As described above, the relative speed data storage unit 133 contains the relative speed data corresponding to the G signal. In this example, the relative speed data storage unit 133 contains the following data:

F(n−4)=1

F(n−3)=1

F(n−2)=2

F(n−1)=2

F(n)=1

F(n+1)=1

F(n+2)=1

F(n+3)=2

F(n+4)=2

Application of conditions R1-R5 indicates that condition R4, that is, F(n)−1+F(n+1)+F(n+2)<4 and F(n)−1+F(n+1) +F(n+2)+F(n+3)>4, is satisfied. The R selector controller 134 therefore outputs to the R selector 136 the selection signal indicating that C(n−1) should be selected. Thus, in response to the selection signal from the R selector controller 134, the R selector 136 selects image data from the line memory where the appropriate R signal is stored.

Similarly, application of conditions B1-B4 indicates that condition B2, that is, F(n−1)<4 and F(n−1)+F(n−2)≧4, is satisfied. The B selector controller 135 therefore outputs to the B selector 137 the selection signal indicating that C(n+2) should be selected. Thus, in response to the selection signal from the B selector controller 135, the B selector 137 selects image data from the line memory where the appropriate B signal is stored.

As shown in this example, each time the G signal, which was produced when data was read from the read object sequentially at {circle around (1)} d(n−5), {circle around (2)} d(n−3), {circle around (3)} d(n−2), {circle around (4)} d(n−1) and {circle around (5)} d(n), is output, the R signal and the B signal, which were produced when data was read sequentially at {circle around (1)} d(n−5), {circle around (2)} d(n−3), {circle around (3)} d(n−2), {circle around (4)} d(n−1) and {circle around (5)} d(n), are output in synchronization with the G signal.

Note that when a plurality of lines d(x′) occur in C(x), that is, when a plurality of lines are read from the read object during one scan, the first d(x′) is assumed to correspond to C(x) For example, C(n−1) in the G signal column in FIG. 11 corresponds to two lines: d(n−5) and d(n−4). This means that the scanner scans the lines at a speed twice as fast as the reference speed, that the green image sensor of the photoelectric conversion device 11 reads the lines d(n−5) and d(n−4) during that scan, and that the photoelectric conversion output is the G signal represented as C(n−1). However, positional compensation control for C(n−1) is performed assuming that it includes the G signal generated when the d(n−5)th line is read. The same positional compensation control is performed for the R signal and the B signal.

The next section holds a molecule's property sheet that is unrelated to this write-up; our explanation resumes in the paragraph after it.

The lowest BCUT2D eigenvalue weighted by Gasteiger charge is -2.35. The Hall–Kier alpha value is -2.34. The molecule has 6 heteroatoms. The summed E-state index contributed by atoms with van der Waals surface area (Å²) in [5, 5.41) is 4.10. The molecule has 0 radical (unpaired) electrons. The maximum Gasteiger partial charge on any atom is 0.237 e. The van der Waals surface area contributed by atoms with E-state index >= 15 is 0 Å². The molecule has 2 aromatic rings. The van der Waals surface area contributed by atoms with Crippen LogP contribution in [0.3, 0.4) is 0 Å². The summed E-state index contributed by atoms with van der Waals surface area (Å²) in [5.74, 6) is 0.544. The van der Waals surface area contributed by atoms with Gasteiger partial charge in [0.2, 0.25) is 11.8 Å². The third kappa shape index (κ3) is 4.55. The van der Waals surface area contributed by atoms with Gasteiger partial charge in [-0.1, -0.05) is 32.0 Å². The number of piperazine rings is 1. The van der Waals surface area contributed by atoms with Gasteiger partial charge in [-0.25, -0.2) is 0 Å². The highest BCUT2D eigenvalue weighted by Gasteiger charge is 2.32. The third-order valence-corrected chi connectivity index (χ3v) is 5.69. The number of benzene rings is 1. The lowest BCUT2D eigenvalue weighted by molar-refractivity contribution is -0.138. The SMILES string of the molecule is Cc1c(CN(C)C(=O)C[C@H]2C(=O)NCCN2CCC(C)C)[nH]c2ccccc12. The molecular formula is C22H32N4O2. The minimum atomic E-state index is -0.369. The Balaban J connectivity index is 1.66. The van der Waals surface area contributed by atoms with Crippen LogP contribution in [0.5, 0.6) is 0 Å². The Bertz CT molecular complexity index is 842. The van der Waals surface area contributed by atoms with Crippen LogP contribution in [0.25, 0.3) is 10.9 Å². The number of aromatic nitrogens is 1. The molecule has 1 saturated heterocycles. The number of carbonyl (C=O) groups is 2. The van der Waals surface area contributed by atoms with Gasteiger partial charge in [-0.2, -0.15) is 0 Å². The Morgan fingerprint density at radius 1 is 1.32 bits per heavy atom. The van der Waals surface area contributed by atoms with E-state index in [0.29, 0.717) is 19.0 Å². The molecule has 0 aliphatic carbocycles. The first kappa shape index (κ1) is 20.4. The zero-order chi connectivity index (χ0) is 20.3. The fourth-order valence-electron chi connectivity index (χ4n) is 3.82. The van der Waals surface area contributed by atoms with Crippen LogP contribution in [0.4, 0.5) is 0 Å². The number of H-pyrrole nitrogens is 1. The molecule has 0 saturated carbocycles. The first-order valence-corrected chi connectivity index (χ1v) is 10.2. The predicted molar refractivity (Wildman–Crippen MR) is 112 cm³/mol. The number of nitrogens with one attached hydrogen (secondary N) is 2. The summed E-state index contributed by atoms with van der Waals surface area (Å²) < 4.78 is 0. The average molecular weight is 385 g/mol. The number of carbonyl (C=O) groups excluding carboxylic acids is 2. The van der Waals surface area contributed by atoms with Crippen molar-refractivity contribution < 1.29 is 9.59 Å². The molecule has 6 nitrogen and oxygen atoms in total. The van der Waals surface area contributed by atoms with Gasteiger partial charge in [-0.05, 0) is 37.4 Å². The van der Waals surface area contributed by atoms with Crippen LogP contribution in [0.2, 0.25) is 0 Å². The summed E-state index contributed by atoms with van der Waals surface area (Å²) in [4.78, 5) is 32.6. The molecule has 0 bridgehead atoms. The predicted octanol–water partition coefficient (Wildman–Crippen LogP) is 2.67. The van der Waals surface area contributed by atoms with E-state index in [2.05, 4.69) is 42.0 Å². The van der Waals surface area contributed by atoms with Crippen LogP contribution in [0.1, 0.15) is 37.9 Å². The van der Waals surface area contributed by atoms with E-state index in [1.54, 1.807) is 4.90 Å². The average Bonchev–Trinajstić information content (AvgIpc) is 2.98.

Therefore, the R signal and the B signal on the d(n−5)th line are made to correspond to the G signal generated as the composite of the G signal on the d(n−5)th line and the G signal on the d(n−4)th line. However, since data included on a line is similar to data included on the neighboring lines, the composite of the signals on the d(n−5)th and (n−4)th lines for one color does not cause any problem even if it is made to correspond to the signal on the d(n−5)th line or on the d(n−4)th line for another color.

Similarly, the conditions R1-R5 and B1-B4 given above are set up assuming that, when there are a plurality of d(x′) in C(x), the first d(x′) corresponds to C(x).

FIG. 12 shows virtually the same contents as those shown in FIG. 11 except that the effect of positional compensation of this embodiment is illustrated more clearly. That is, FIG. 12 shows that the R selector controller 134 controls the output of R signals such that R signals of C(n−2), C(n−1), C(n), and C(n+1) are output in synchronization with G signals of C(n−1), C(n), C(n+1), C(n+2), and C(n+3), respectively. The figure also shows that the B selector controller 135 controls the output of B signals such that B signals of C(n), C(n+2), C(n+2), C(n+3), and C(n+3) are output in synchronization with G signals of C(n−1), C(n), C(n+1), C(n+2), and C(n+3), respectively.